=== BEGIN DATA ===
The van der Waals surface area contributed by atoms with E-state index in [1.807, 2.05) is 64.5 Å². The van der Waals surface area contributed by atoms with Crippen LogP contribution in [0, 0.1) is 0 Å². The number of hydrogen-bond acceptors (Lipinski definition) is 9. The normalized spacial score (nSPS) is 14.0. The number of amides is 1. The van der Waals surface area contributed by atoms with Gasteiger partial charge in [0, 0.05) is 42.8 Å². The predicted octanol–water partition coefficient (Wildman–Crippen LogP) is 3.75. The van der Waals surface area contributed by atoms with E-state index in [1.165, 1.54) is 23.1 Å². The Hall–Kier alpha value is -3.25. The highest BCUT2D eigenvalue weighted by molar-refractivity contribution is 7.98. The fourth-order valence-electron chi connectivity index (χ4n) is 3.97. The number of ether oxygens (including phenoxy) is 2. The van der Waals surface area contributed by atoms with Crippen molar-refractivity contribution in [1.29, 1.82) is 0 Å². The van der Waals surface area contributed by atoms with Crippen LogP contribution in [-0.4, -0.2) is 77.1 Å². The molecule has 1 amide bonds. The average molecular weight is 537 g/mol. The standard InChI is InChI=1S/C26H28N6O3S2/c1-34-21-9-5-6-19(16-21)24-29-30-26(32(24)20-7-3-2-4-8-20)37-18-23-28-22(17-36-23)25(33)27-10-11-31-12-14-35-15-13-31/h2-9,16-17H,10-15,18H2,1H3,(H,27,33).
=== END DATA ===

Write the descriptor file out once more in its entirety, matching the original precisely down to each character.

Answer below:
The van der Waals surface area contributed by atoms with E-state index in [1.807, 2.05) is 64.5 Å². The van der Waals surface area contributed by atoms with Crippen LogP contribution in [0, 0.1) is 0 Å². The number of hydrogen-bond acceptors (Lipinski definition) is 9. The normalized spacial score (nSPS) is 14.0. The number of amides is 1. The van der Waals surface area contributed by atoms with Gasteiger partial charge in [0, 0.05) is 42.8 Å². The predicted octanol–water partition coefficient (Wildman–Crippen LogP) is 3.75. The van der Waals surface area contributed by atoms with E-state index in [1.165, 1.54) is 23.1 Å². The Hall–Kier alpha value is -3.25. The highest BCUT2D eigenvalue weighted by molar-refractivity contribution is 7.98. The fourth-order valence-electron chi connectivity index (χ4n) is 3.97. The number of ether oxygens (including phenoxy) is 2. The van der Waals surface area contributed by atoms with Crippen molar-refractivity contribution in [1.29, 1.82) is 0 Å². The van der Waals surface area contributed by atoms with Crippen LogP contribution in [-0.4, -0.2) is 77.1 Å². The molecule has 1 amide bonds. The average molecular weight is 537 g/mol. The standard InChI is InChI=1S/C26H28N6O3S2/c1-34-21-9-5-6-19(16-21)24-29-30-26(32(24)20-7-3-2-4-8-20)37-18-23-28-22(17-36-23)25(33)27-10-11-31-12-14-35-15-13-31/h2-9,16-17H,10-15,18H2,1H3,(H,27,33).